Mimsy Were the Borogoves

Food: Recipes, cookbook reviews, food notes, and restaurant reviews with a heavy emphasis on San Diego. Unless otherwise noted, I have personally tried each recipe that gets its own page, but not necessarily recipes listed as part of a cookbook review.

Hot tuna quinoa

Jerry Stratton, December 30, 1996

A bit of jalapeño, olives, wine, and fresh lime flavors and tuna and highlights the quinoa.

Servings: 2
Preparation Time: 1 hour

Ingredients

  • 1/2 cup quinoa
  • 1 1/4 cup water
  • 3 tbsp olive oil
  • 1 small onion, diced
  • 4 cloves garlic, chopped
  • 1 fresh jalapeño, chopped
  • 1 large red bell pepper, diced
  • 1/2 cup sweet white wine
  • 8 black olives, sliced in half
  • 2 pieces of fresh tuna
  • 1 lime

Steps

  1. Bring 1 cup water and the quinoa to a boil.
  2. Cover and simmer for 20 minutes.
  3. Preheat cast-iron pan.
  4. Put olive oil and diced onion into pan. Sauté a minute or so.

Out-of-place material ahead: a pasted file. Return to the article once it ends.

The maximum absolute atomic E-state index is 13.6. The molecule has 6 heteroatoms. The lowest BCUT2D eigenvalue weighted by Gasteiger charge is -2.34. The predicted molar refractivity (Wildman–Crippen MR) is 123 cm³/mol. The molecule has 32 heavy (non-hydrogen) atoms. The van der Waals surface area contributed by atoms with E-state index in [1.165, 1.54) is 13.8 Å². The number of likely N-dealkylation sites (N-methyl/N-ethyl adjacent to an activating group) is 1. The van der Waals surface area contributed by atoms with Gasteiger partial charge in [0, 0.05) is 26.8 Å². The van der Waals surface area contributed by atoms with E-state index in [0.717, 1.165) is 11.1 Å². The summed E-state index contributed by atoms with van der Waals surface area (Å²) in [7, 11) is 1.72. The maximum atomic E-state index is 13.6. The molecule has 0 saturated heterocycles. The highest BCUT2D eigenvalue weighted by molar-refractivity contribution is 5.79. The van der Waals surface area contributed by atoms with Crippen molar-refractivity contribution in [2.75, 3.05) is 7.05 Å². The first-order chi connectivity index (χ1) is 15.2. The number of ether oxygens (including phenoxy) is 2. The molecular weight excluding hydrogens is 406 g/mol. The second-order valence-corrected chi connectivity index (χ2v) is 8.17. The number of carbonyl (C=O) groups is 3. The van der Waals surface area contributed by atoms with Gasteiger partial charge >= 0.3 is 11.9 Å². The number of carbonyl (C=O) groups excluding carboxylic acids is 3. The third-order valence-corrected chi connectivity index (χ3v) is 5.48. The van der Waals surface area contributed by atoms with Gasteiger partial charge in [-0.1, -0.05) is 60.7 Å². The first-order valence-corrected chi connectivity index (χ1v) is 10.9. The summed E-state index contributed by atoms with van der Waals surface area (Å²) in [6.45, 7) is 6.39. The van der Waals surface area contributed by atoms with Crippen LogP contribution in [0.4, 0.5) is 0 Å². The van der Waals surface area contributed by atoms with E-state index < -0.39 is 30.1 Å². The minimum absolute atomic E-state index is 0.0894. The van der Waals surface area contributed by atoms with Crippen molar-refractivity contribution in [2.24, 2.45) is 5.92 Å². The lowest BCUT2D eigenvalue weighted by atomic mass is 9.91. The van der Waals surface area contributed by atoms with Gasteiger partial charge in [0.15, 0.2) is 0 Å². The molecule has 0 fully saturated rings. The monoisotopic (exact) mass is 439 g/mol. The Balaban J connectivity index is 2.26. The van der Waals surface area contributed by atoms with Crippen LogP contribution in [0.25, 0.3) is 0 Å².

5. Add chopped garlic and jalapeño. Sauté a minute or so.
  6. Add 1/4 cup wine. Stir about a bit.
  7. Add bell pepper. Stir-fry about five to ten minutes.
  8. Add olives and remaining wine to stir-fry.
  9. Pour into finished quinoa and simmer another 10 minutes.
  10. Possibly add the remaining 1/4 cup water.
  11. Meanwhile, broil the fish, five minutes to a side.
  12. Serve with half a lime squeezed onto each tuna steak, and the stir-fry on the side.

Quinoa has an interesting flavor and texture, and is easy to make, but it does not keep as well as “other grains”. If you buy extra, you may want to keep it in your refrigerator or freezer. It appears to also be highly nutritious, and is definitely useful as a change of pace.

You’ll need a good, heavy pan for the fish, such as a cast-iron skillet, to get it good and crispy on the outside while still fresh and flakey on the inside.

  1. <- Sourdough Rye
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